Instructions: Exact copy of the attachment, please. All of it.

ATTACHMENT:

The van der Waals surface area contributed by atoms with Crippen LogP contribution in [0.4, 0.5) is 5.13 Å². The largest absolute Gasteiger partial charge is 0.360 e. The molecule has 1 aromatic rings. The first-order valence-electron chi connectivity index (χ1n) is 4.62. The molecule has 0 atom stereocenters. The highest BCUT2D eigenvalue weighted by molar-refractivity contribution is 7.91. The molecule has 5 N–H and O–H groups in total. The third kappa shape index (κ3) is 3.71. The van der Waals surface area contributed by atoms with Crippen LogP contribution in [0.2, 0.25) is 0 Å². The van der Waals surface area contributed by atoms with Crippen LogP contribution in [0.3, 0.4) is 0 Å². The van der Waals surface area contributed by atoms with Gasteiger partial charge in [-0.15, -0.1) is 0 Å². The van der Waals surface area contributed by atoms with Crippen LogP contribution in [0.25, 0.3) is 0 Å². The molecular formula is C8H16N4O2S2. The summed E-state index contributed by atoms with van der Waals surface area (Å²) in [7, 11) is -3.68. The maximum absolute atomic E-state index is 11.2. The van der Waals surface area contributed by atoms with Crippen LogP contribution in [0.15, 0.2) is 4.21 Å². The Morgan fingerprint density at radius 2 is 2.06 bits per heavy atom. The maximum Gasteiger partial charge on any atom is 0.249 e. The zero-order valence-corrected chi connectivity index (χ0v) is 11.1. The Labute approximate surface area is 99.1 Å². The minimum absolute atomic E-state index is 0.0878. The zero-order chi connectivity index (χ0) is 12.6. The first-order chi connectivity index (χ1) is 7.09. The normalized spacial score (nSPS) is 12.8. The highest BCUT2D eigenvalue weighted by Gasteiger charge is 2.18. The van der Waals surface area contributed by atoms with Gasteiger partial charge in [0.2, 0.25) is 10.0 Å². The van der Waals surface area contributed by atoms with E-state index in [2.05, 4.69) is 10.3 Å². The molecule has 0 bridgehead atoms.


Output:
The van der Waals surface area contributed by atoms with Crippen LogP contribution in [0.4, 0.5) is 5.13 Å². The largest absolute Gasteiger partial charge is 0.360 e. The molecule has 1 aromatic rings. The first-order valence-electron chi connectivity index (χ1n) is 4.62. The molecule has 0 atom stereocenters. The highest BCUT2D eigenvalue weighted by molar-refractivity contribution is 7.91. The molecule has 5 N–H and O–H groups in total. The third kappa shape index (κ3) is 3.71. The van der Waals surface area contributed by atoms with Crippen LogP contribution in [0.2, 0.25) is 0 Å². The van der Waals surface area contributed by atoms with Crippen LogP contribution in [0.3, 0.4) is 0 Å². The van der Waals surface area contributed by atoms with Gasteiger partial charge in [-0.15, -0.1) is 0 Å². The van der Waals surface area contributed by atoms with Crippen LogP contribution in [0.25, 0.3) is 0 Å². The molecular formula is C8H16N4O2S2. The summed E-state index contributed by atoms with van der Waals surface area (Å²) in [7, 11) is -3.68. The maximum absolute atomic E-state index is 11.2. The van der Waals surface area contributed by atoms with Crippen LogP contribution in [0.15, 0.2) is 4.21 Å². The Morgan fingerprint density at radius 2 is 2.06 bits per heavy atom. The maximum Gasteiger partial charge on any atom is 0.249 e. The zero-order valence-corrected chi connectivity index (χ0v) is 11.1. The Labute approximate surface area is 99.1 Å². The minimum absolute atomic E-state index is 0.0878. The zero-order chi connectivity index (χ0) is 12.6. The first-order chi connectivity index (χ1) is 7.09. The normalized spacial score (nSPS) is 12.8. The highest BCUT2D eigenvalue weighted by Gasteiger charge is 2.18. The van der Waals surface area contributed by atoms with Gasteiger partial charge in [0.2, 0.25) is 10.0 Å². The van der Waals surface area contributed by atoms with E-state index in [2.05, 4.69) is 10.3 Å². The molecule has 0 bridgehead atoms.